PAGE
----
Age Is Just a Number

by Jeff Reynolds

When I was eight, I wrote my first short story. It was bad, as the writing of an eight-year-old tends to be, full of tropes and endless misspellings. It long ago disappeared into the trash bin of my personal history. But my teacher gave me an A on the work, and I was hooked.

It will come as no surprise that, as I neared fifty, I began to wonder where the hell it had all gone wrong. What happened to the dreams of that eight-year-old boy? Had I missed the boat completely by waiting so long to pursue publishing as an adult?

I’d become a reader at a young age, devouring everything I could lay hands on. By the time I discovered the Hobbit in fourth grade, I’d become a fixture at the local library. My tastes became so well known that the librarian ordered books because she thought I might like them. Writing led naturally from that hunger for words.

In my early twenties, I took some creative writing courses in college. I got an invite to Stonecoast Writers Conference in the early 1990’s (before it became a well-respected MFA program), and spent a week with Walter Mosley as my instructor. I thought I was on the road to my dreams. I dashed off several stories and mailed them to Asimov’s and other magazines.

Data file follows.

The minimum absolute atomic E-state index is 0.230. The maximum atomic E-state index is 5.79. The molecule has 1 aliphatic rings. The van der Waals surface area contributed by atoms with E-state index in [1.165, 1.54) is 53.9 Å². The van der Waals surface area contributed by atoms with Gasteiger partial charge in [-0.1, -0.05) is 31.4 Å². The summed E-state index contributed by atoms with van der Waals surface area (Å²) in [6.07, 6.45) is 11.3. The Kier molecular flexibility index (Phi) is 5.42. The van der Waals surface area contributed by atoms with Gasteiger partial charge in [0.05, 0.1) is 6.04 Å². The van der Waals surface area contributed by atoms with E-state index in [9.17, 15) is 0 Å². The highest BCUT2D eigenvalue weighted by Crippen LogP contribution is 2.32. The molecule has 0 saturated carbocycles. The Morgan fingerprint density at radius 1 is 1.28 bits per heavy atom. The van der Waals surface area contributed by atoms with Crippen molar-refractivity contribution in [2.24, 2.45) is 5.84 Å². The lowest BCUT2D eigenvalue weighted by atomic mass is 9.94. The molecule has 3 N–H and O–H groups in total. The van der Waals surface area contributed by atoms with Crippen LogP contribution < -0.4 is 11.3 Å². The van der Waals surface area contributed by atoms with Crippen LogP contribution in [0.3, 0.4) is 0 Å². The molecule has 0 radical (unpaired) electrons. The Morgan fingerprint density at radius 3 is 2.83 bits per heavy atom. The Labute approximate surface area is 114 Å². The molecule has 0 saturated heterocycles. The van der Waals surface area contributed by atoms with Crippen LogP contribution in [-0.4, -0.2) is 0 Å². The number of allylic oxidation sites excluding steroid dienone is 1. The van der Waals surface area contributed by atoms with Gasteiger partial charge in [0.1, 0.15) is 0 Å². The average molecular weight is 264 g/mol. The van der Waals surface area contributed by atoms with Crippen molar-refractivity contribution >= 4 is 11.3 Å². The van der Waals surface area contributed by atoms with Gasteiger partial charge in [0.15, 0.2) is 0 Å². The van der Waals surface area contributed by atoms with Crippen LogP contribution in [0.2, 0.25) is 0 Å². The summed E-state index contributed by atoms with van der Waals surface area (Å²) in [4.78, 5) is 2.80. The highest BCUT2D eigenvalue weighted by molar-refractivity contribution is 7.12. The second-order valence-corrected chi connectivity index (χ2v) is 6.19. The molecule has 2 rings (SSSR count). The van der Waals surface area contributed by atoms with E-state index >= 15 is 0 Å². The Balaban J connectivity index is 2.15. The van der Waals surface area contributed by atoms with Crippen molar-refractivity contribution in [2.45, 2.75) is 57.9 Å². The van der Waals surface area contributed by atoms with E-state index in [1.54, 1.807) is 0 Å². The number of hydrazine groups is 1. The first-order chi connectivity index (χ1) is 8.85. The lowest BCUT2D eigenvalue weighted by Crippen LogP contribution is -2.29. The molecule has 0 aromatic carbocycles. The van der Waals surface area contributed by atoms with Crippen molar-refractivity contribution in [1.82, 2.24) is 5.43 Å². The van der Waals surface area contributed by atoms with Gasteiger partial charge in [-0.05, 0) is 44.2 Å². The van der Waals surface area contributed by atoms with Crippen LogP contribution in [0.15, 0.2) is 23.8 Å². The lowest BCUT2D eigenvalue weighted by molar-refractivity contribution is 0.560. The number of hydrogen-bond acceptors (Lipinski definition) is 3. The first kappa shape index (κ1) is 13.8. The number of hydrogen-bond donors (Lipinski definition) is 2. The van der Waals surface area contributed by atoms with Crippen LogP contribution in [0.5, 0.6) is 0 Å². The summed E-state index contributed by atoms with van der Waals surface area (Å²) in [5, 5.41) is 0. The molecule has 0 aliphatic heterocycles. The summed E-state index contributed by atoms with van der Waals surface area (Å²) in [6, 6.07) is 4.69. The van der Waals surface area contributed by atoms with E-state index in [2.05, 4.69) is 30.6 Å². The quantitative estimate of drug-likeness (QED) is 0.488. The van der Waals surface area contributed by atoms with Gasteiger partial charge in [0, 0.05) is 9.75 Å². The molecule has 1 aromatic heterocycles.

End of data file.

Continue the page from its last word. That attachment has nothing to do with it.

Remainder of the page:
The inevitable rejections came.

I quit.

This is not a surprising story for many. Rejections are tough, and we’re only human. Many people give up after a few rejections. But it was worse for me. At the time, I lived wrapped in a blanket of introverted self-loathing, and I saw those rejections as an indication of the value of my worth as a writer, as well as a human being. Absolutely zero. I didn’t need further reminders of this fact beyond those already provided by my brain.

I focused on other things. I married, had kids, went back to school in my thirties to get a degree, and built a good career as a computer repair tech. I divorced, remarried, pushed people away, and made the mistakes people do when they are miserable inside. But along the way, I found help for my self-worth issues in unlikely places. I learned to, if not precisely love myself, at least be gentle with the person in the mirror.